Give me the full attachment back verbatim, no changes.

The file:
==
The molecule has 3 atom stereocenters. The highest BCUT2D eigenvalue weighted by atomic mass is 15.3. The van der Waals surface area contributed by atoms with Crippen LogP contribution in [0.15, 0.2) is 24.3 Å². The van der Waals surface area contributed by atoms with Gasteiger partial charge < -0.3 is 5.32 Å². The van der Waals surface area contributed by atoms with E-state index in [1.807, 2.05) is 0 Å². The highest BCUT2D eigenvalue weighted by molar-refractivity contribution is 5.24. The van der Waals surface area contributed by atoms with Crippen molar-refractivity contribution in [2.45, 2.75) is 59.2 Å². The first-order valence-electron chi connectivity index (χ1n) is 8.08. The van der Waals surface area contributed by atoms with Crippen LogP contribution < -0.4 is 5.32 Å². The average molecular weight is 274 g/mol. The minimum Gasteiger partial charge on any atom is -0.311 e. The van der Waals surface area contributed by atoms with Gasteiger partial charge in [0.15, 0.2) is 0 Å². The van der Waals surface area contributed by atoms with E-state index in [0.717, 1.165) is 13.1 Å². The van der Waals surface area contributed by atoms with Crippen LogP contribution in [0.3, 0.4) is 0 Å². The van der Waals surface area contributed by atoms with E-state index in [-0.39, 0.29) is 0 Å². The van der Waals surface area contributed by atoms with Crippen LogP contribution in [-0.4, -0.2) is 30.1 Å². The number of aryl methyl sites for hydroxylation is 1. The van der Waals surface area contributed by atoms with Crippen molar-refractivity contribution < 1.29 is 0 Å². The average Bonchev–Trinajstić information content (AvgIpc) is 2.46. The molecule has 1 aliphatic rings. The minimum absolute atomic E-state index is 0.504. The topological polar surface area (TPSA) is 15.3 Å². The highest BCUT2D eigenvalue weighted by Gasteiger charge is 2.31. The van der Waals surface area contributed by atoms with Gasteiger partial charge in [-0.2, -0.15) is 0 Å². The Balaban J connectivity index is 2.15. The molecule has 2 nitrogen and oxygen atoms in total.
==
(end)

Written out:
The molecule has 3 atom stereocenters. The highest BCUT2D eigenvalue weighted by atomic mass is 15.3. The van der Waals surface area contributed by atoms with Crippen LogP contribution in [0.15, 0.2) is 24.3 Å². The van der Waals surface area contributed by atoms with Gasteiger partial charge < -0.3 is 5.32 Å². The van der Waals surface area contributed by atoms with E-state index in [1.807, 2.05) is 0 Å². The highest BCUT2D eigenvalue weighted by molar-refractivity contribution is 5.24. The van der Waals surface area contributed by atoms with Crippen molar-refractivity contribution in [2.45, 2.75) is 59.2 Å². The first-order valence-electron chi connectivity index (χ1n) is 8.08. The van der Waals surface area contributed by atoms with Crippen LogP contribution < -0.4 is 5.32 Å². The average molecular weight is 274 g/mol. The minimum Gasteiger partial charge on any atom is -0.311 e. The van der Waals surface area contributed by atoms with Gasteiger partial charge in [0.15, 0.2) is 0 Å². The van der Waals surface area contributed by atoms with E-state index in [0.717, 1.165) is 13.1 Å². The van der Waals surface area contributed by atoms with Crippen LogP contribution in [0.3, 0.4) is 0 Å². The van der Waals surface area contributed by atoms with E-state index in [-0.39, 0.29) is 0 Å². The van der Waals surface area contributed by atoms with Crippen LogP contribution in [-0.4, -0.2) is 30.1 Å². The number of aryl methyl sites for hydroxylation is 1. The van der Waals surface area contributed by atoms with Crippen molar-refractivity contribution < 1.29 is 0 Å². The average Bonchev–Trinajstić information content (AvgIpc) is 2.46. The molecule has 1 aliphatic rings. The minimum absolute atomic E-state index is 0.504. The topological polar surface area (TPSA) is 15.3 Å². The highest BCUT2D eigenvalue weighted by Gasteiger charge is 2.31. The van der Waals surface area contributed by atoms with Gasteiger partial charge in [-0.2, -0.15) is 0 Å². The Balaban J connectivity index is 2.15. The molecule has 2 nitrogen and oxygen atoms in total.